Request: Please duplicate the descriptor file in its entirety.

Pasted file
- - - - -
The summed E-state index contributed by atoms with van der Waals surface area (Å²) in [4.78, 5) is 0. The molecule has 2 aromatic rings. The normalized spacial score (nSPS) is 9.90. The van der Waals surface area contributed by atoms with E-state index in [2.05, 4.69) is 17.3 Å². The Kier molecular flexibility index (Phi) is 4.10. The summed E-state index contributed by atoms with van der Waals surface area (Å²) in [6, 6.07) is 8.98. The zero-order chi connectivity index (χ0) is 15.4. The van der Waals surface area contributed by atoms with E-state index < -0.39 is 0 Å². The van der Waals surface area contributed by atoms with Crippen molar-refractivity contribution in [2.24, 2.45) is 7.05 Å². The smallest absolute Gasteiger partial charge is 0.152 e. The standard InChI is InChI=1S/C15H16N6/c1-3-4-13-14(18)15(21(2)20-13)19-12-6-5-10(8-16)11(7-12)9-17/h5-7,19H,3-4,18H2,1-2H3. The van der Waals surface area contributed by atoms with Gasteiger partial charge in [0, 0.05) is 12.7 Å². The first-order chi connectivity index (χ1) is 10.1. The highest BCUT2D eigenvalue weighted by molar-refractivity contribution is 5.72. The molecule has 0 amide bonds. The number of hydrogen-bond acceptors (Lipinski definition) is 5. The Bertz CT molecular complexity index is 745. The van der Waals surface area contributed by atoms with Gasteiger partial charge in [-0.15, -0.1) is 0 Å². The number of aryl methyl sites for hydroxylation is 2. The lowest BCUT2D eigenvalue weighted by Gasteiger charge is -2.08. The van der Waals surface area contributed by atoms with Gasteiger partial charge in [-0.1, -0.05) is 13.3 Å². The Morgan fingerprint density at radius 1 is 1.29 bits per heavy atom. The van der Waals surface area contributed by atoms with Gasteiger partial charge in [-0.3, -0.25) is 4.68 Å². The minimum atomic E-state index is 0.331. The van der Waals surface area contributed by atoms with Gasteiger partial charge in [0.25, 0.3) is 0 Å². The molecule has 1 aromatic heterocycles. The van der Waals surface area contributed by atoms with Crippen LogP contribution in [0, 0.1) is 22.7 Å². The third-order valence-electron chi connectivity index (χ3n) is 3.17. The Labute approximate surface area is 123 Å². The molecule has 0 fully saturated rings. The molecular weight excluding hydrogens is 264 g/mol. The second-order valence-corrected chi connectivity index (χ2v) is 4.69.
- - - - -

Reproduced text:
The summed E-state index contributed by atoms with van der Waals surface area (Å²) in [4.78, 5) is 0. The molecule has 2 aromatic rings. The normalized spacial score (nSPS) is 9.90. The van der Waals surface area contributed by atoms with E-state index in [2.05, 4.69) is 17.3 Å². The Kier molecular flexibility index (Phi) is 4.10. The summed E-state index contributed by atoms with van der Waals surface area (Å²) in [6, 6.07) is 8.98. The zero-order chi connectivity index (χ0) is 15.4. The van der Waals surface area contributed by atoms with E-state index < -0.39 is 0 Å². The van der Waals surface area contributed by atoms with Crippen molar-refractivity contribution in [2.24, 2.45) is 7.05 Å². The smallest absolute Gasteiger partial charge is 0.152 e. The standard InChI is InChI=1S/C15H16N6/c1-3-4-13-14(18)15(21(2)20-13)19-12-6-5-10(8-16)11(7-12)9-17/h5-7,19H,3-4,18H2,1-2H3. The van der Waals surface area contributed by atoms with Gasteiger partial charge in [0, 0.05) is 12.7 Å². The first-order chi connectivity index (χ1) is 10.1. The highest BCUT2D eigenvalue weighted by molar-refractivity contribution is 5.72. The molecule has 0 amide bonds. The number of hydrogen-bond acceptors (Lipinski definition) is 5. The Bertz CT molecular complexity index is 745. The van der Waals surface area contributed by atoms with Gasteiger partial charge in [-0.15, -0.1) is 0 Å². The number of aryl methyl sites for hydroxylation is 2. The lowest BCUT2D eigenvalue weighted by Gasteiger charge is -2.08. The van der Waals surface area contributed by atoms with Gasteiger partial charge in [-0.1, -0.05) is 13.3 Å². The Morgan fingerprint density at radius 1 is 1.29 bits per heavy atom. The van der Waals surface area contributed by atoms with Gasteiger partial charge in [-0.3, -0.25) is 4.68 Å². The minimum atomic E-state index is 0.331. The van der Waals surface area contributed by atoms with Gasteiger partial charge in [0.25, 0.3) is 0 Å². The molecule has 1 aromatic heterocycles. The van der Waals surface area contributed by atoms with Crippen LogP contribution in [0, 0.1) is 22.7 Å². The third-order valence-electron chi connectivity index (χ3n) is 3.17. The Labute approximate surface area is 123 Å². The molecule has 0 fully saturated rings. The molecular weight excluding hydrogens is 264 g/mol. The second-order valence-corrected chi connectivity index (χ2v) is 4.69.